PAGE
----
The origins of Florence, like many great Italian cities stems back to the Roman era, as a settlement for Caesar’s Colonies. For the sake of defence, the city was set and the meeting point of 2 streams, the Arno and The Mugnone, where the oldest locations had previously been located. The invasion of the Barbarians decreased the importance of Florence as a stronghold for the Romans, however in 405, the city managed to halt the hordes of Radagaisus, but succumbed to the Gotho-Byzantine war.
This lead to a feudal system being implemented in the 8th Century, and the city grew on this, where in the 11th century it became more important in the region of Tuscany because of the cities involvement in the reform of the church. During this period between the 13th and 14th centuries, the lower and middle classes were accentuated, while the wealthy merchants had a stronger grip on the power within the city. Towards the end of the 14th Century, the lower class managed to broadened the base of democracy.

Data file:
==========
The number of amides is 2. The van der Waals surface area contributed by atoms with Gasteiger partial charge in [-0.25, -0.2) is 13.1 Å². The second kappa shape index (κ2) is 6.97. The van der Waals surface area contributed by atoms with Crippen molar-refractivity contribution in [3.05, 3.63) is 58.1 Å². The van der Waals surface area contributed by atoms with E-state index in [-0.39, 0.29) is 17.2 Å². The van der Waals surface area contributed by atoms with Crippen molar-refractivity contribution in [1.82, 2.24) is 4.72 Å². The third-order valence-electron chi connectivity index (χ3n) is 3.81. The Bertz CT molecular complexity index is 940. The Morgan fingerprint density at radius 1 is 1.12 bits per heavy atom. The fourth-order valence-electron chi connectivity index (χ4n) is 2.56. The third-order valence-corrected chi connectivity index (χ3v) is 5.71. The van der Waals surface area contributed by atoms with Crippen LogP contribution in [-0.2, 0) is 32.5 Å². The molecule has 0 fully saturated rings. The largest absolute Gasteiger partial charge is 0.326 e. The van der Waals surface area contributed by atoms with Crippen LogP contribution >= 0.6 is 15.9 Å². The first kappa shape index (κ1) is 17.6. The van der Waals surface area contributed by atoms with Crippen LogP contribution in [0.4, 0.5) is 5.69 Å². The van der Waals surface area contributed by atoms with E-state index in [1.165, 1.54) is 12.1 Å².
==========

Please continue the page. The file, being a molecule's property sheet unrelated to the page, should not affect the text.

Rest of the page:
In 1859, Tuscany became part of Unified Italy and Florence was the capital city of Italy for 5 years between 1865 to 1870, after the Second Italian War of Independence. The historical part of Florence underwent extensive reconstruction and renovation, which unfortunately completely destroyed the Old Market and the Jewish Quarter, which is located near to the present day Piazza della Republica. This square can be seen to represent the urban stratification which the city suffered during the 19th Century. This lead to an anonymous geometrical layout of the buildings. Fortunately though, some monuments have been left intact and we can still see them today, except with no connection to the buildings around them.
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